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Using Magneto Optical drives on vintage 68k Macs

MrFahrenheit

Well-known member
Bernoulli had a second generation in the late '80s and early '90s. It co-existed with Zip for a couple years, and got up to 230 meg capacity in a smaller 5.25-inch size. It's hypothetically nearly as reliable as MO because it (as with MO) has an arrangement where the r/w head doesn't touch the physical storage media.

Though, I've found it's impractical to get running at this point.

To the points about DVD and LD - success and popularity are different things and that was my point. LD was a success because it sold loads of copies over 20 years, even though it wasn't more popular, for the cost and convenience reasons you mentioned.

Recognizing this kind of thing is a rampant problem in vintage-anything. We have this discussion once in a while on this very forum even. A lot of people mistake the popularity of Zip as a sign of failure on the part of all the other options in this market, even ones that lasted longer, were popular everywhere else, or found success in specific markets (like MO and medical imaging and archival) (Unfortunately, the devices having found use in those specific markets is probably part of why they're harder to get in the US -- but MO was popular for home and office use in Japan, so Japan and buying/shipping services therein can be a good resource for MO media.

There were a few JDM kits for the blue-white and various Power Mac G4s, but I suspect the more popular options here were to use USB, use Firewire, or add a SCSI card and use that. Unfortunately, I don't know if going and getting one of those is worthwhile per se because they're not ultra-common even in Japan. You have to either know what you're looking for or accident your way into it, which'll be turbo-expensive for people living in North America.

What's your specific use case for the drive in the G4? Is it just making/transferring data (where USB/FW will be fine) or are you looking into making G4-appropriate restore media that'll need to be booted from?

To be honest, I'm tempted to say DVD-R or CD-R based media is better fit for booting a G3/G4, especially since IIRC these machines are often reputed to work fine with newer SATA based optical drives using something like a SIL3112.

Though, like, in general I do know/get that it's nicer to have the drives be internal when you can. In that case, the only thing I can think of is keep looking for different drives that are set up with their connectors where you need them.

Beyond a certain point (uni-north, I believe, is that point) you can boot USB on some newworld systems (iBook and one of the early ish G4s but not the yikes, some later iMac G3s, the pismo, all PowerBook G4s, that kind of thing) and while it is slow it does work so in theory you can just keep a, like, 32-gig USB stick around for restoring those machines as well.
Well, I did some surgery on the drive cage and ripped off the metal backplate that’s 3 inches wide and 1/2 inch high covering the IDE port of my Fujitsu 1.3GB MO. I’ve successfully set it to slave and it’s on the bus with the DVDR drive. I now have, on one single machine:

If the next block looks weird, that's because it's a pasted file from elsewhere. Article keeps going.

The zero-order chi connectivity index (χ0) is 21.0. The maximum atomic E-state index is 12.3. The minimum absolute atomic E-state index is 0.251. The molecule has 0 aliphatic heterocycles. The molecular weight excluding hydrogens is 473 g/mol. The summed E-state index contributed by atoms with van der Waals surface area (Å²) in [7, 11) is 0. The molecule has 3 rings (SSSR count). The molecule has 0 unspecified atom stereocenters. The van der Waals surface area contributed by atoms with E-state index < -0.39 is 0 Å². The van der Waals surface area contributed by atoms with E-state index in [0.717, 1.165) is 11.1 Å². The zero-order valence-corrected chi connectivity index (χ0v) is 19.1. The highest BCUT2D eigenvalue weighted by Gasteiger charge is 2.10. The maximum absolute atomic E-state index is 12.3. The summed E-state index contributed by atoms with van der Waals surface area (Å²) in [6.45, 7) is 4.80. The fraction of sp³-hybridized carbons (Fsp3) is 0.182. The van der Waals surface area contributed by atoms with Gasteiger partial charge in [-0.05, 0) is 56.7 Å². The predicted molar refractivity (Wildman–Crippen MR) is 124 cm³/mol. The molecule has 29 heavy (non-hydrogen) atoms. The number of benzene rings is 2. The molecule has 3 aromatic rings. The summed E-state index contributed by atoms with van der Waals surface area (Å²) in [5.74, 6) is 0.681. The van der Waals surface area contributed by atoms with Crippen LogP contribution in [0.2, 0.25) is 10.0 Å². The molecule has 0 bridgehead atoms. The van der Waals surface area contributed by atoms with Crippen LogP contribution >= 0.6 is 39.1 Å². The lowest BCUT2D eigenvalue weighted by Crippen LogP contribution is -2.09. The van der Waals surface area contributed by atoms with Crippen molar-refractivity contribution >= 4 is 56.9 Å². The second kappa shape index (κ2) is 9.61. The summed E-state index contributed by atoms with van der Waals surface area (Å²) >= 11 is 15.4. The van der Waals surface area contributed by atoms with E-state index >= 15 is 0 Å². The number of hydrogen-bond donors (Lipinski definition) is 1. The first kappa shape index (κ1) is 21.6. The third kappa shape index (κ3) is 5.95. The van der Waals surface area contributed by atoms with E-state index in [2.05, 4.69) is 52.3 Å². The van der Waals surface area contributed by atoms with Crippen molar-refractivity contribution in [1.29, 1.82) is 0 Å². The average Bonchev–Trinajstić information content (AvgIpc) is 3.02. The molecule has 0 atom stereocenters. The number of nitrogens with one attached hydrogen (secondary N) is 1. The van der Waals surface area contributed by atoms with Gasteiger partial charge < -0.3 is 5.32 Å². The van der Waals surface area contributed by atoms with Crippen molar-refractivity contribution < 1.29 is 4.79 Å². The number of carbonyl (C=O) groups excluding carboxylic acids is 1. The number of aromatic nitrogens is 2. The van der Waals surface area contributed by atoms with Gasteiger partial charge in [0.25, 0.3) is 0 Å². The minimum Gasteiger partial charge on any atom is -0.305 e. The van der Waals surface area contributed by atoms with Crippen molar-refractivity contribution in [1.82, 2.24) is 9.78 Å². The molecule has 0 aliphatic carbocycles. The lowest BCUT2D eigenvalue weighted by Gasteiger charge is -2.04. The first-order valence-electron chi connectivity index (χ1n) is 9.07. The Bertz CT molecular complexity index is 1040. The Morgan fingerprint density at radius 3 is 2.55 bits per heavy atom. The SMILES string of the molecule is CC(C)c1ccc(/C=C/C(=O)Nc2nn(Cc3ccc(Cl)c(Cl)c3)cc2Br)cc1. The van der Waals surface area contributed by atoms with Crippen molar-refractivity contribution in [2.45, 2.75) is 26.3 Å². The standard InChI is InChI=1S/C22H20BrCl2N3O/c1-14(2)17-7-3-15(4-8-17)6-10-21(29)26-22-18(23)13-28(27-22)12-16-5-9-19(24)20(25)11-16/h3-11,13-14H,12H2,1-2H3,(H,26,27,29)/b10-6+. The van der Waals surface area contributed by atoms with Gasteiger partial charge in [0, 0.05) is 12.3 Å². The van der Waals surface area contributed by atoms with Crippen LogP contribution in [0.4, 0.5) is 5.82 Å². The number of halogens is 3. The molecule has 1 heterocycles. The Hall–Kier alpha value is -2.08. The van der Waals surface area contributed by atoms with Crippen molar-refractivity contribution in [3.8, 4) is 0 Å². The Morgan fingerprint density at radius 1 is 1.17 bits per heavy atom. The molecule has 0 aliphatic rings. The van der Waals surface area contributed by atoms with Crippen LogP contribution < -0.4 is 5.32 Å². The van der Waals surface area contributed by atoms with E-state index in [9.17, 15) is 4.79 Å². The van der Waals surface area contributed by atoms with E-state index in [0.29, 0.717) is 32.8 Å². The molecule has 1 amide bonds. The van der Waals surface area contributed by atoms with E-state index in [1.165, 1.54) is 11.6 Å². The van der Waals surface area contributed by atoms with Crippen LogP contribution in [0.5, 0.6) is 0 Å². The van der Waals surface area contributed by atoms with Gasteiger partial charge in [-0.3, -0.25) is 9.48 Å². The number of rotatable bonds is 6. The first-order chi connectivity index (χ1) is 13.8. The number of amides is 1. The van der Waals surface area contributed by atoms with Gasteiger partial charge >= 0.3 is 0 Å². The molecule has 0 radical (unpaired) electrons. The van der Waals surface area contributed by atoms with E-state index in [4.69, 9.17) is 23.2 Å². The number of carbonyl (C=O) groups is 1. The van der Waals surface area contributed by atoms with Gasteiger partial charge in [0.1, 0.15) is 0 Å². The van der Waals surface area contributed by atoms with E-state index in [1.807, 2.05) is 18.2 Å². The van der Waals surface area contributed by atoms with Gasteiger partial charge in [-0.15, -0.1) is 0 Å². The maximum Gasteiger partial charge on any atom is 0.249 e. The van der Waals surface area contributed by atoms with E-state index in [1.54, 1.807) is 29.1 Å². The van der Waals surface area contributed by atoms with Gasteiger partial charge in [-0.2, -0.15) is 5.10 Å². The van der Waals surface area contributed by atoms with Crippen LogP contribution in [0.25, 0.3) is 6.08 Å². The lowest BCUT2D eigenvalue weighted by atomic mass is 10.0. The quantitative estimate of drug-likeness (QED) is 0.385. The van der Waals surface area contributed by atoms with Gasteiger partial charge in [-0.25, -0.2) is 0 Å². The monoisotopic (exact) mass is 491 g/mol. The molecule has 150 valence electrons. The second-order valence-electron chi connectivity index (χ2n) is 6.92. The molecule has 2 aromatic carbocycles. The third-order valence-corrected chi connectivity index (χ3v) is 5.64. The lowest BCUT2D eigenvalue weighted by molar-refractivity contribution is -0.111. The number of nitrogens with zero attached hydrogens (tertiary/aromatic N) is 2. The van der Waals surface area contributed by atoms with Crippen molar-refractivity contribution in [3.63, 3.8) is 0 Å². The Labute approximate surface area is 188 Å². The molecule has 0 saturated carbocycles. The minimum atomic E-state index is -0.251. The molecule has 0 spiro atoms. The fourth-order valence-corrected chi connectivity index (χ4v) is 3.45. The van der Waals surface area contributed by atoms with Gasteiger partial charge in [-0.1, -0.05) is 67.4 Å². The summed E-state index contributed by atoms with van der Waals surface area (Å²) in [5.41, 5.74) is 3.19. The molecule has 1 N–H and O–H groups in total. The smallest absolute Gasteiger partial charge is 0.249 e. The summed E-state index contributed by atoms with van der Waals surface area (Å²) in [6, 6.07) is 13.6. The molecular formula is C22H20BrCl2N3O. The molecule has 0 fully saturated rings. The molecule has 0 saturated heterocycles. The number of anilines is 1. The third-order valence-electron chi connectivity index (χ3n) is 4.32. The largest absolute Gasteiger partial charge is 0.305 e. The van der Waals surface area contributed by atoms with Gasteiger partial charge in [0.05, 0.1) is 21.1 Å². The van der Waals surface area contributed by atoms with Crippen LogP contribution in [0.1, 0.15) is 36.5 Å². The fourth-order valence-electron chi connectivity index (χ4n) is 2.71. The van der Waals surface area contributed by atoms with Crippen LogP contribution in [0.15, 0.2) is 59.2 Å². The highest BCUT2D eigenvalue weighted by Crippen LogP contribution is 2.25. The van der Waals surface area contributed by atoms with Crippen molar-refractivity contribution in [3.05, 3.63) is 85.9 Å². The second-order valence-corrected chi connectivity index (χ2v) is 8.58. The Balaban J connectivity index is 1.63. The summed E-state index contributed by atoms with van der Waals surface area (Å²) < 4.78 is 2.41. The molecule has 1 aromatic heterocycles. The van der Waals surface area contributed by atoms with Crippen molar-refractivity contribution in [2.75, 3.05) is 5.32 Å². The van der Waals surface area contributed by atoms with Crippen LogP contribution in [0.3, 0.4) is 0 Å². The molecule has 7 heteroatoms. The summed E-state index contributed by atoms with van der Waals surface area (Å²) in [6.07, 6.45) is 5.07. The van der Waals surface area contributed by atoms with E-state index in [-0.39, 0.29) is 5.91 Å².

- SATA Card with 2TB SATA hard drive

- New Apple Original DVDR SuperDrive

- USB Zip 100Mb drive

- Adaptec SCSI Card with:

   - Iomega Jaz 1GB SCSI

- Fujitsu 1.3GB ATAPI MO Drive

I can use this machine to backup and restore from and to any of these media. Additionally it’s connected to my NAS which supports AppleShare, with 16TB of storage space. 
 

The G4 can boot Mac OS 9 or OS X 10.4.11, and download from the internet directly using TenFourFox, or access files I’ve downloaded from my Windows 10 PC to the NAS. All of my CDs are imaged onto the NAS and I can burn a CD, or write the contents of a CD to any one of Zip, Jaz, or MO and use on any one of a Mac SE through the G4 even. 
 

This is the ultimate in bridging. I realize I don’t have a floppy drive. Don’t fret, I’ve got many 68k Macs with floppy drives, I just copy the disk images using another media and access on the Mac I want to make floppies on. 
 

I also have SCSI external Zip, Jaz, CD (and a Yamaha CDR) and MO drives and can easily move data back and forth with great ease. 
 

I’d also get into the other formats but... this is quite enough. 100mb on Zip is a convenient size for the cost (new sealed disks about $1.5-$2 each). MO is great for making installer media and such. Easily rewritable and cost of between $0.003 and $0.008 per megabyte (depending on size used). It seems faster than Zip, but slower than Jaz. Jaz 1GB is great for capacity, speed, and reasonable cost. 3 packs of 1GB cartridges are about $15, or $5 a cartridge. Right in the middle of cost per MB of MO. They’re not as reliable as MO, but they’re freaking fast. Faster than most of my internal hard drives. Faster than SCSI2SD in most of my tests. 
 

On my test bench I have a keyboard and mouse, a monitor, and a stack of Jaz, Zip, and MO external drives all daisy chained. I connect a Mac I want to test or use to the setup and boot whatever media and OS version I want. Last night I played MYST on an LC475, which I copied over to a 640mb MO disk to try. It worked great. That’s my use case. Just moving data and having fun with it at the same time. 

 

Juror22

Well-known member
I now have, on one single machine:

- SATA Card with 2TB SATA hard drive

- New Apple Original DVDR SuperDrive

- USB Zip 100Mb drive

- Adaptec SCSI Card with:

- Iomega Jaz 1GB SCSI

- Fujitsu 1.3GB ATAPI MO Drive

I can use this machine to backup and restore from and to any of these media. Additionally it’s connected to my NAS which supports AppleShare, with 16TB of storage space.


The G4 can boot Mac OS 9 or OS X 10.4.11, and download from the internet directly using TenFourFox, or access files I’ve downloaded from my Windows 10 PC to the NAS. All of my CDs are imaged onto the NAS and I can burn a CD, or write the contents of a CD to any one of Zip, Jaz, or MO and use on any one of a Mac SE through the G4 even.


This is the ultimate in bridging.